A happier-go-luckier soul than myself might choose to focus on the 45% that gets an 'exceeds expectations' rating. I find myself instead fixated on the 12% and musing on the needless tragedy of it.

My fiance ranks companies on two main axes: evilness and stupidness. He theorises that if a company does evil that is 'smart' (good for the company), one may not agree but one can intellectually understand the decision. If the company does 'stupid' with a good heart, then one can rail against it but have pity nonetheless. However, if the company does evil and stupid simultaneously, there is no respect possible. The shit stick is a shining example of evil and stupid.

Let's say that the two-fold motive of the ratings curve is to cut costs and to encourage strong performance. The ratings curve fails on both counts (though please keep in mind that I'm not an economist so my number-crunching isn't too sophisticated). I'll start with the latter.

Mandatory rating ranges will encourage strong performance. Hmm. Now, call me crazy, but this seems like a step back in time to the bad old days when pay was not linked to performance at all. Why? Because employees aren't stupid and they realise that only so many people can get a good rating. Instead of feeling like they need to work harder so they don't get the shit stick, they start to feel that the shit stick is arbitrary and nothing they do will ensure that the baton is not passed to them. Employees feel powerless and fearful. This does not tend to bring out their best. Additionally, let's say an employee is given a bad rating. What kind of accountability is really likely? Isn't it much more likely that the employee will say, 'Well, I know they have to give some bad ratings; that's the reason I got one'? This is without even considering the terrible effect on morale in a 'shit stick' world. Employees begin to look at their fellow colleagues, sizing them up, hoping that another team member will be the chosen this go around. To top it all off, an employee who gets the shit stick is ineligible for transfer, so they are trapped in their situation until the baton goes to another.

Let us ponder a moment, as well, the choice of who will get the shit stick in a given review cycle. It would be delightful to think that all the lazy lay-abouts and troublemakers would be given bad reviews. In practice, though, isn't it much more likely that the nice people will be chosen, as they are the least likely to go to HR and stir up a fuss? Or, even worse, isn't there a real risk that a person who does good work will be chosen to protect an under-performing colleague who needs the job more?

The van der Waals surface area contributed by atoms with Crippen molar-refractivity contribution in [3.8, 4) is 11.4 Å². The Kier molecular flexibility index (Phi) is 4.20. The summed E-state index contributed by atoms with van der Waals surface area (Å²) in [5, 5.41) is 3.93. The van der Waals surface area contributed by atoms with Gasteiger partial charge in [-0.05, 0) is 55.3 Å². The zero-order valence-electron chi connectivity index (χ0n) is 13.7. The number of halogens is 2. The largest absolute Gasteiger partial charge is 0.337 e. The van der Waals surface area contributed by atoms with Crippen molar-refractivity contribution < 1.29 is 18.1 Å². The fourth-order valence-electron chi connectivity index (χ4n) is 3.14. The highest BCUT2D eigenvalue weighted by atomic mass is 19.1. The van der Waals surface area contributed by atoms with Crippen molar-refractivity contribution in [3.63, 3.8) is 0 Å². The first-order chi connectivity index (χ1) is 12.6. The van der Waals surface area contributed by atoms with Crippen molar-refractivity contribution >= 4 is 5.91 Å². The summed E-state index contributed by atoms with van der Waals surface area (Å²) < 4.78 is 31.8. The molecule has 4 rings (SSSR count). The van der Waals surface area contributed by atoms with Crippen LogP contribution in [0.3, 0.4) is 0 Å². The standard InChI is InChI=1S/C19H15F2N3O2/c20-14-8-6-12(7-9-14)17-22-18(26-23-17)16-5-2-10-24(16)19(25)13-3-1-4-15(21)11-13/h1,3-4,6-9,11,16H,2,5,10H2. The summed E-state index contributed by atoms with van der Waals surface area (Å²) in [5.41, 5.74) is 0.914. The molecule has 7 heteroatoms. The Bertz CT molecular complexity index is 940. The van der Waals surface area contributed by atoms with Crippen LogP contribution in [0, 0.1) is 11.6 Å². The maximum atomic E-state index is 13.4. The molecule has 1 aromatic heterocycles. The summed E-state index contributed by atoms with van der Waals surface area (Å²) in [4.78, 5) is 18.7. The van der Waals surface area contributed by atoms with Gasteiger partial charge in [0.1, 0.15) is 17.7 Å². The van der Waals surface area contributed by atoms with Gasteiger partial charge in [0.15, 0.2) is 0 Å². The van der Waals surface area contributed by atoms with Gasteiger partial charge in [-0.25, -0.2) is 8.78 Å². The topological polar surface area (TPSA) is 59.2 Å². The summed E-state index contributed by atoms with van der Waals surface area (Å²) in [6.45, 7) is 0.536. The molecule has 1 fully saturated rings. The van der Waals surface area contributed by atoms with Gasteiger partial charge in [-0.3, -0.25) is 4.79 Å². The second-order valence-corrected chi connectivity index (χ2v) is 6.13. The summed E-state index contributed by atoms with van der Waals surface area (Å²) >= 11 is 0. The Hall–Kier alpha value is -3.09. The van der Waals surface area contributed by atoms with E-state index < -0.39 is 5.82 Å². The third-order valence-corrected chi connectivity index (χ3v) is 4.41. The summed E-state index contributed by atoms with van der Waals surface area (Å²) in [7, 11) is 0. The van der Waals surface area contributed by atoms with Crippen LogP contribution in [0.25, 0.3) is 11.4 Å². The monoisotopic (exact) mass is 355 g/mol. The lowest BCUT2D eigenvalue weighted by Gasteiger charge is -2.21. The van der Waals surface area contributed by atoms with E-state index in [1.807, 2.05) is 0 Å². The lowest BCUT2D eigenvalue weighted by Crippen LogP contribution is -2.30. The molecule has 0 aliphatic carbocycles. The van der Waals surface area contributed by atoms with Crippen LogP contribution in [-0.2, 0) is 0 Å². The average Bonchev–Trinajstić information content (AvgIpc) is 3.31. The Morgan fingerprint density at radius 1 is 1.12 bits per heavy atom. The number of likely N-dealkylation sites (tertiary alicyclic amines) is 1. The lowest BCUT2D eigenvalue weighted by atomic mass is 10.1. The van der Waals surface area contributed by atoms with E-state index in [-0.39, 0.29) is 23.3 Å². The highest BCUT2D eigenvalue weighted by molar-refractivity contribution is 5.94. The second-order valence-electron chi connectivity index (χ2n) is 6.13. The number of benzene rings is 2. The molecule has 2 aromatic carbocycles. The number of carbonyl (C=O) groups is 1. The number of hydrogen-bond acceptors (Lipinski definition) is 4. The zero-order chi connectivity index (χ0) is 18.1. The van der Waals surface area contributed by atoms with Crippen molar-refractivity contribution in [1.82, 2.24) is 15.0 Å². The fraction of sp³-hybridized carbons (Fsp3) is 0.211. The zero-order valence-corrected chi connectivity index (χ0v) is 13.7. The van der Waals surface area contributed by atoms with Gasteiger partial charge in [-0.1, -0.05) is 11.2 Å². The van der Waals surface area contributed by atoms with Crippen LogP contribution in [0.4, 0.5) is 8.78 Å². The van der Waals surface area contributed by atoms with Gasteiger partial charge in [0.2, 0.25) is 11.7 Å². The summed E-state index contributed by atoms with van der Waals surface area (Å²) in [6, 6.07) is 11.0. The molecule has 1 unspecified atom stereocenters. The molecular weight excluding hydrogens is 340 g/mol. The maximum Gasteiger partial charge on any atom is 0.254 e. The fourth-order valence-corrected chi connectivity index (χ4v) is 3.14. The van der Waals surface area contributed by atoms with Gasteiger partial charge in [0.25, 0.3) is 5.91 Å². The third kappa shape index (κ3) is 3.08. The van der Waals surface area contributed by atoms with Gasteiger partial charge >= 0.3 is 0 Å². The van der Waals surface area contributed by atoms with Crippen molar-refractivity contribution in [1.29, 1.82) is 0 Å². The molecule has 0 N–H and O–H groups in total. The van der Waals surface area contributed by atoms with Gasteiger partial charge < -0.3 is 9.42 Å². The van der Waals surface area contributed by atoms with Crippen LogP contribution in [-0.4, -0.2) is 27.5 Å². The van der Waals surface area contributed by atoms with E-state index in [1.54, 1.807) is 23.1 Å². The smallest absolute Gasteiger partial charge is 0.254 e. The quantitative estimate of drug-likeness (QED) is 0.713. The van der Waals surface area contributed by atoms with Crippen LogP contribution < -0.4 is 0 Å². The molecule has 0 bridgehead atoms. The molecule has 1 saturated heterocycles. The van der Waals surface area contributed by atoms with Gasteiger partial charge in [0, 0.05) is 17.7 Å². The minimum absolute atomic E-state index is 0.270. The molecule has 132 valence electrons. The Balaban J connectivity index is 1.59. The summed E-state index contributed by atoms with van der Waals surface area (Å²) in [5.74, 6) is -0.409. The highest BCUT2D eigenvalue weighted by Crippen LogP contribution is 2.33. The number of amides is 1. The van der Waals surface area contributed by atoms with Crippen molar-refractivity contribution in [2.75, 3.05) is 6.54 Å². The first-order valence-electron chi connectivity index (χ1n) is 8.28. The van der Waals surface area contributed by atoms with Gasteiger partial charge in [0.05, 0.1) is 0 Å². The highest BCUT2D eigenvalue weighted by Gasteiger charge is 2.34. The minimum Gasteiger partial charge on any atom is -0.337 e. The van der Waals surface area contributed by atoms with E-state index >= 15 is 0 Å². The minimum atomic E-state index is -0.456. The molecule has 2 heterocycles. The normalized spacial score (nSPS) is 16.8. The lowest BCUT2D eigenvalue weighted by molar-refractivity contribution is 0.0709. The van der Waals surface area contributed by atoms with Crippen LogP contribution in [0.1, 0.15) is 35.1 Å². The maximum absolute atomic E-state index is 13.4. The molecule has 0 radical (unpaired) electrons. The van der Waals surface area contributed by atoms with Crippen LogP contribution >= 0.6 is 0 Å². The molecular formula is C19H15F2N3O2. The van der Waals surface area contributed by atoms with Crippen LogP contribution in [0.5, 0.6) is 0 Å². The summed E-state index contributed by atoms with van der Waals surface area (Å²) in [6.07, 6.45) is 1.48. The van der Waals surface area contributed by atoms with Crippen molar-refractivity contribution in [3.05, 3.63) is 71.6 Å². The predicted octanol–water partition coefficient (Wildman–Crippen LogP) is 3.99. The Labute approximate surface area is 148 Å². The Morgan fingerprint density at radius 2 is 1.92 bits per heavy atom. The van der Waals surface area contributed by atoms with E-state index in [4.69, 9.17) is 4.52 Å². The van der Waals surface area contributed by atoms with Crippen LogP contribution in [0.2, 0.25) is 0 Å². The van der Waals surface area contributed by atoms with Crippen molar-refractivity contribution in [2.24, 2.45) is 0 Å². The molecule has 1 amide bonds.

Where does this leave us? In a situation where the nice people are given the shaft, the bad employee scrape by and the really good employees, disgusted by the injustice of what they see around them get the hell out. Sounds like the perfect recipe for a 'high performance team'!

A mandatory ratings curve will cut costs. Would this were so! You would think that this scheme would lead to employees getting the boot, wouldn't you? It's a brilliant plan for a passive-aggressive layoff. Attrition rates soar and the ranks get leaner, meaner and more productive. In practice, this isn't the case. Yes, you save money on giving out bonuses and merit raises that you might otherwise be 'forced' to give out if soft-hearted managers were given their way. But the fact is, these 'low performers' are not being shown the door. Why? Because you need them around to fill your quota of low ratings. If you get rid of your whipping-boys, you might be required to give the shit stick to the ones who will go to HR or who really do perform too well for you to get away with it. So instead of giving the low-rated employees a dignified exit, you keep them on the payroll for as long as possible. Surely it would be cheaper just to lay them off in the first place--besides, that would make your stock go up (nauseating as that is to some).

And not only this, but you are opening yourself up to a massive lawsuit. These days the focus is on measurable performance goals. Gone are the times of touchy-feely subjectivity. This laudable focus on objective goals aims to level the playing field across different parts of an organisation to ensure fairness to the employee. Brilliant! But think about it in relation to the mandatory ratings distribution. You and your employees write up the goals that are specific and measurable. When your employees meet all of the criteria and they have the evidence to prove it (after all, the goals are measurable), how can you get away with giving them a bad review? Furthermore, many companies rightly have a midyear review that lets the employee know how they are doing in relation to their goals. This ensures that no one is surprised at the end of the year and that employees have the opportunity to change their wicked ways before it's too late. And yet managers the company over are praying that their badly-rated employees do not take the hint and do better, for if they were to improve and no one else worsened, how on earth are managers going to make their shit stick quotas?